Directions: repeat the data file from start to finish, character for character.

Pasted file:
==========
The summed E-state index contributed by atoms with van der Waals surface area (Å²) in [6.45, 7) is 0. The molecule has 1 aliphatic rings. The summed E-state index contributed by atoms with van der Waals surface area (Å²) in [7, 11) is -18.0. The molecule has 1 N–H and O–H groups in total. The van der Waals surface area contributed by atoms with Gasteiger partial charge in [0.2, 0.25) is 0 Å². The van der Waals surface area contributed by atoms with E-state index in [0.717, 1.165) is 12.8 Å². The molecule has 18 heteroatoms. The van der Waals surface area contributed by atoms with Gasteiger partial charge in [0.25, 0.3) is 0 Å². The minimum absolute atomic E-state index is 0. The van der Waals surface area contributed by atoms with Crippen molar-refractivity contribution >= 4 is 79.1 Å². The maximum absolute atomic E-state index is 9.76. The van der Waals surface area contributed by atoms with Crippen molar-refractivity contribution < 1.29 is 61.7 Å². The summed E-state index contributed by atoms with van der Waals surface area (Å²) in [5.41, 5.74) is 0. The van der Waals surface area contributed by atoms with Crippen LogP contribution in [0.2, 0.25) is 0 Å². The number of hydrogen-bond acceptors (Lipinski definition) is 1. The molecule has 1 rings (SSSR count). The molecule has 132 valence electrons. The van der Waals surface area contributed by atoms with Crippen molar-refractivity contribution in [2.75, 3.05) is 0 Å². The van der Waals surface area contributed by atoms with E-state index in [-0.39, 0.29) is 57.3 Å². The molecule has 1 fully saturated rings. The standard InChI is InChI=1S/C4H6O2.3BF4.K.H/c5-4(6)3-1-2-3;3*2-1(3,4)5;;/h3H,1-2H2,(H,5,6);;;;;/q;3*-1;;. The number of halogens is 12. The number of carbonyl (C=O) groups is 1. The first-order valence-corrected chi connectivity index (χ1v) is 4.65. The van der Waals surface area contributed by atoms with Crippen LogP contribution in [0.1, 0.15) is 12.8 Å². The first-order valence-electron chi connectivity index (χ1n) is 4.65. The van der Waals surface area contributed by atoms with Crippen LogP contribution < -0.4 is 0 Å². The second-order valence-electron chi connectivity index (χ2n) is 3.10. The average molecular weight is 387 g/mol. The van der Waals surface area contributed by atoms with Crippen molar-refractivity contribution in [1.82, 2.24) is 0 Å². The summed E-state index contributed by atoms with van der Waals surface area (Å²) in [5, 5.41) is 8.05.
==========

The summed E-state index contributed by atoms with van der Waals surface area (Å²) in [6.45, 7) is 0. The molecule has 1 aliphatic rings. The summed E-state index contributed by atoms with van der Waals surface area (Å²) in [7, 11) is -18.0. The molecule has 1 N–H and O–H groups in total. The van der Waals surface area contributed by atoms with Gasteiger partial charge in [0.2, 0.25) is 0 Å². The van der Waals surface area contributed by atoms with E-state index in [0.717, 1.165) is 12.8 Å². The molecule has 18 heteroatoms. The van der Waals surface area contributed by atoms with Gasteiger partial charge in [0.25, 0.3) is 0 Å². The minimum absolute atomic E-state index is 0. The van der Waals surface area contributed by atoms with Crippen molar-refractivity contribution >= 4 is 79.1 Å². The maximum absolute atomic E-state index is 9.76. The van der Waals surface area contributed by atoms with Crippen molar-refractivity contribution < 1.29 is 61.7 Å². The summed E-state index contributed by atoms with van der Waals surface area (Å²) in [5.41, 5.74) is 0. The van der Waals surface area contributed by atoms with Crippen LogP contribution in [0.2, 0.25) is 0 Å². The number of hydrogen-bond acceptors (Lipinski definition) is 1. The molecule has 1 rings (SSSR count). The molecule has 132 valence electrons. The van der Waals surface area contributed by atoms with Crippen molar-refractivity contribution in [2.75, 3.05) is 0 Å². The van der Waals surface area contributed by atoms with E-state index in [-0.39, 0.29) is 57.3 Å². The molecule has 1 fully saturated rings. The standard InChI is InChI=1S/C4H6O2.3BF4.K.H/c5-4(6)3-1-2-3;3*2-1(3,4)5;;/h3H,1-2H2,(H,5,6);;;;;/q;3*-1;;. The number of halogens is 12. The number of carbonyl (C=O) groups is 1. The first-order valence-corrected chi connectivity index (χ1v) is 4.65. The van der Waals surface area contributed by atoms with Crippen LogP contribution in [0.1, 0.15) is 12.8 Å². The first-order valence-electron chi connectivity index (χ1n) is 4.65. The van der Waals surface area contributed by atoms with Crippen LogP contribution < -0.4 is 0 Å². The second-order valence-electron chi connectivity index (χ2n) is 3.10. The average molecular weight is 387 g/mol. The van der Waals surface area contributed by atoms with Crippen molar-refractivity contribution in [1.82, 2.24) is 0 Å². The summed E-state index contributed by atoms with van der Waals surface area (Å²) in [5, 5.41) is 8.05.